The Mayan calendar is a complex system of time-tracking developed by the Mayan civilization of Mesoamerica. The calendar actually uses several different cycles, or methods of keeping track of time according to astronomic or mythic events. Although the Mayan calendar was not the only calendar in use by the ancient civilizations of Central and South America, many experts consider it the most advanced, and a clear indication of the scholarly emphasis in Mayan culture.
The most commonly understood Mayan calendar is called the Tzolk’in. This calendar divides a year or cycle into twenty sections of thirteen days, each with an associated spiritual figure. The year is 260 days, although the understanding as to why a cycle lasts that long is unclear. Some believe it is related to the length of pregnancy, the length of time between planting crops and harvesting, or that it is due to the importance of the numbers 13 and 20 in Mayan culture.
In addition to the Tzolk’in cycle, a connected solar cycle called the Haab’ was used. This calendar divided the year into 18 months with 20 days each, and an additional five unnamed days at the end of the year. The calendars were used in conjunction, so that any specific day identified by both the Tzolk’in and Haab’ methods would only occur once in a 52 year cycle. Instead of counting the years in number, this conjunction is believed to have been used as an accurate description of a date.
For periods longer than 52 years, an additional calendar method was developed called the Long Count. This allowed determination of extremely long periods, and is often found carved on Mayan monuments. From what anthropologists can tell, the Long Count began approximately on 11 August 3114 BCE, according to the Gregorian calendar. Since there is no evidence that the Long Count is meant to be repeating, some believe that the Mayans expected the world to end at the completion of the Long Count cycle, which will be in 21 December 2012. According to some popular astrologers and New Age thinkers, it is on this day that an apocalypse or similar revolutionary global event will take place.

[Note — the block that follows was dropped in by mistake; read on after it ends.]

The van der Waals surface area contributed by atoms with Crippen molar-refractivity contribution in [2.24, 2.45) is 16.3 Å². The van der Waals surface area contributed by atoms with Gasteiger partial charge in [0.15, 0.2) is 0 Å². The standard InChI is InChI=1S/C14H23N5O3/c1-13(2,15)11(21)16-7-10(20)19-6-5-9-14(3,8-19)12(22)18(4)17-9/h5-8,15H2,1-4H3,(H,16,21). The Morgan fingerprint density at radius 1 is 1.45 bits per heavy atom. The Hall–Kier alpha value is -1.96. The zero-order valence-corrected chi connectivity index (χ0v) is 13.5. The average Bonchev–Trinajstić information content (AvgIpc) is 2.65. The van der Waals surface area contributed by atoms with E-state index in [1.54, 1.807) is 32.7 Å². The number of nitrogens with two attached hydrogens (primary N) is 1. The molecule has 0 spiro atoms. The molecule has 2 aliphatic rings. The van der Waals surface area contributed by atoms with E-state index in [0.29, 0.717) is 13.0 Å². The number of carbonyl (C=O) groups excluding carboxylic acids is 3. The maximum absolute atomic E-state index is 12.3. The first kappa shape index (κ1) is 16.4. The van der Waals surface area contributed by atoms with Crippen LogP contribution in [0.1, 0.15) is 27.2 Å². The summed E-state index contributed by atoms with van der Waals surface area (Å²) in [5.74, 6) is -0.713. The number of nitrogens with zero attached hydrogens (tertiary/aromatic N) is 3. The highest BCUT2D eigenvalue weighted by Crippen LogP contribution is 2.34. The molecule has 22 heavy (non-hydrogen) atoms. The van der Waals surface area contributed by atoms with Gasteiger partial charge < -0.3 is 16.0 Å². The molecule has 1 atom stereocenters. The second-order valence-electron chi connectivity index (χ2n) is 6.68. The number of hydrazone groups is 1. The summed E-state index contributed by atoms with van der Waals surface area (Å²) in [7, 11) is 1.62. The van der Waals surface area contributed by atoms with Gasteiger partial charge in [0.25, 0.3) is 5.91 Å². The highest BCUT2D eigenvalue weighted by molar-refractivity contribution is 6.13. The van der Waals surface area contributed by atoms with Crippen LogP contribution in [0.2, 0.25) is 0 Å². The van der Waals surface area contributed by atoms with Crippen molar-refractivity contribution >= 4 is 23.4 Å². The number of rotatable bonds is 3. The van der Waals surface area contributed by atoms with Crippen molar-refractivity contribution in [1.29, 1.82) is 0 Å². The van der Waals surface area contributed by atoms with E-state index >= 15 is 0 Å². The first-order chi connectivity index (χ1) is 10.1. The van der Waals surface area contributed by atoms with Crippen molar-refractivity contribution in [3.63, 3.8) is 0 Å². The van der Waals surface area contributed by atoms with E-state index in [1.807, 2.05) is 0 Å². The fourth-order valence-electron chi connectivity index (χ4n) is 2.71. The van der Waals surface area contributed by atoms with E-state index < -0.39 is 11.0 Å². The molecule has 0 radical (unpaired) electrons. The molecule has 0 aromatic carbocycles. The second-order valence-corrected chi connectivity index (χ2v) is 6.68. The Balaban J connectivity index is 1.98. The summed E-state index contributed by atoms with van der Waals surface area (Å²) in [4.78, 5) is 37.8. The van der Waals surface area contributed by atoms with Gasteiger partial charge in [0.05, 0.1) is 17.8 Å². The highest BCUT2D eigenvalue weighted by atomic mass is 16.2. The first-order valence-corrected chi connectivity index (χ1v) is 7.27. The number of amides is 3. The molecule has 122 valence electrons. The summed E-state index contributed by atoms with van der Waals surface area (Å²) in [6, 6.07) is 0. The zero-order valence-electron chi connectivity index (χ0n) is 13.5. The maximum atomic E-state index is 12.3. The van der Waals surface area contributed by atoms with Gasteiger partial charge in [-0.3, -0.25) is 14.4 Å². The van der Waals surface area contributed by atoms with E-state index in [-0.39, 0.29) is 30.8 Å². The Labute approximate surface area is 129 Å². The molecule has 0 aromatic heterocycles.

The Mayan calendar is a window into an ancient world, one that Western authorities long and mistakenly believed was a primitive and barbaric place. Instead, as investigations into early Mesoamerican culture have continued, archeologists and anthropologists continue to turn up evidence of highly advanced societies that rivaled or surpassed their Western contemporaries. The complexity of the Mayan calendar tells experts quite a bit about their culture: for example, that they were astronomers. It also suggests an awareness of societal longevity; the Long Count clearly shows that the Mayans knew they would be around for a while.
Pre-Columbian Mesoamerica remains shrouded in mystery, no matter how many temples we discover or artifacts we find. It is interesting to reflect on the possible influence the culture would have asserted had Western imperialism and clan wars not destroyed much of the civilization. The discovery and understanding of the Mayan calendar is a precious piece of information, worth study and scholarly pursuit, and an open door into a mist-shrouded history that experts still try valiantly to understand.